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Constructions Of The Islamic Project


Nyla Ali Khan

JAMAAT-E-ISLAAMI WOMEN IN PAKISTAN: VANGUARD OF A NEW MODERNITY
By Amina Jamal
Oxford University Press, Karachi, Year 2017, pp.338, Rs.2412

VOLUME XLI NUMBER 5 May 2017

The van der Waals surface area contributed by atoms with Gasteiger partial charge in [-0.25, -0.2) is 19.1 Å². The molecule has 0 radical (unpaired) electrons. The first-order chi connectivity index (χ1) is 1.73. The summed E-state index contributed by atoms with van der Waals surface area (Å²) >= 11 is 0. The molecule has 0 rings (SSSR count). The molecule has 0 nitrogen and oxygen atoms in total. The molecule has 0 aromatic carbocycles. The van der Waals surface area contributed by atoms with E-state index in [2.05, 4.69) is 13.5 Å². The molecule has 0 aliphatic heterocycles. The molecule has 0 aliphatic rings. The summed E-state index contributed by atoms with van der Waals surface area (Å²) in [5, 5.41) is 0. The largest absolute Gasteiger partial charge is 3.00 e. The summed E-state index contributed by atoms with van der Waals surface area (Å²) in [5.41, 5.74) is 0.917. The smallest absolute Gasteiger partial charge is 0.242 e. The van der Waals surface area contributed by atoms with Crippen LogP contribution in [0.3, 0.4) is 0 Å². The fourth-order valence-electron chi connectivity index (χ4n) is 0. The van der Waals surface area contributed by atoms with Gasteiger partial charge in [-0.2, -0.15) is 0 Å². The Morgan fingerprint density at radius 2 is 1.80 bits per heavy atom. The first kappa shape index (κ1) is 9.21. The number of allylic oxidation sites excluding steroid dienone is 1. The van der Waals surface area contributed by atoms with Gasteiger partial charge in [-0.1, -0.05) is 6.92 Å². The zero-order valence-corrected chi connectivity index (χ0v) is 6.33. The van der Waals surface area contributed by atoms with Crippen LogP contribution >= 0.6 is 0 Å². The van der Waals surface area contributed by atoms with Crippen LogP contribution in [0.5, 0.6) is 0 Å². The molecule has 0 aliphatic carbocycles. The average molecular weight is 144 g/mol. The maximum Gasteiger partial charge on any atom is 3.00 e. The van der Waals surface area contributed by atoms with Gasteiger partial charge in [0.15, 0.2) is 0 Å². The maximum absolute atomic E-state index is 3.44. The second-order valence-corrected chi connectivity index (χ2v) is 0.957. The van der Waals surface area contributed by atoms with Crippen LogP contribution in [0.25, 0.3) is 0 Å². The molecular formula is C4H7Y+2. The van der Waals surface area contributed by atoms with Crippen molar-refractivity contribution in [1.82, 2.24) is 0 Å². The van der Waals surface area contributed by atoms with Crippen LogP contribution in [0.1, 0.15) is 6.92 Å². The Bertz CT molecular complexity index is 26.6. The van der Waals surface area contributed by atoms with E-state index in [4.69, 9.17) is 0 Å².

I begin my review of Amina Jamal’s Jamaat-e-Islami Women in Pakistan: Vanguard of a New Modernity with a couple of questions which I consider pertinent: Do women’s multiple narratives reveal a capacity for alternative ways of negotiating the construction of conflictual identities? Does the assumption of agential roles by traditional women in a patriarchal culture cause an identity conflict crisis which can be resolved through a firm commitment to specific values and goals? Women, as evidenced by the work of constructive and rehabilitative work undertaken by political and social women activists in South Asia during both turbulent and peaceful times, have more or less power depending on their specific situation, and they can be relatively submissive in one situation and relatively assertive in another. Assessing women’s agency requires identifying and mapping power relations, the room to manoeuver within each pigeonhole and the intransigence of boundaries (Hayward 1998: 29). Jamal’s book is a much needed and scholarly look at the constructions as well as circumscriptions of ‘the Islamist project for women in contemporary Pakistan’ (p. 284). In order to jog the memories of the readers, I underscore that in South Asia, historically, the Jamaat-e-Islami has always been pro-establishment. Although the Jamaat hasn’t enjoyed electoral success in either India, or Pakistan, or Bangladesh, the politico-religious organization has not lagged behind in forging tacit alliances to relish mainstream power. While reading Jamal’s book, which focuses on ‘the political and cultural activism of women in the Jamaat-i-Islami, which is one of the most significant politico-religious groups in Pakistan,’ and her noteworthy attempt to deconstruct the ‘anti-imperialist underpinnings of the Jamaat women’s project,’ I reiterate an oft-repeated assertion of mine that culture inscribes a wide range of experiences which centralizing institutions attempt to render invisible and homogeneous. But women in South Asia, as in other postcolonial countries, are positioned in relation to their own class and cultural realities; their own histories; their sensitivity to the diversity of cultural traditions and to the questions and conflicts within them; the legacies of Sufi Islam; their own struggles not just with the devastating effects of militarism and extremism of all hues, but also with the discourses of cultural nationalism and religious fundamentalism; their own relations to the West; their interpretations of religious law; their beliefs in the different schools of Islamic and Hindu thought; and their concepts of the role of women in contemporary ...


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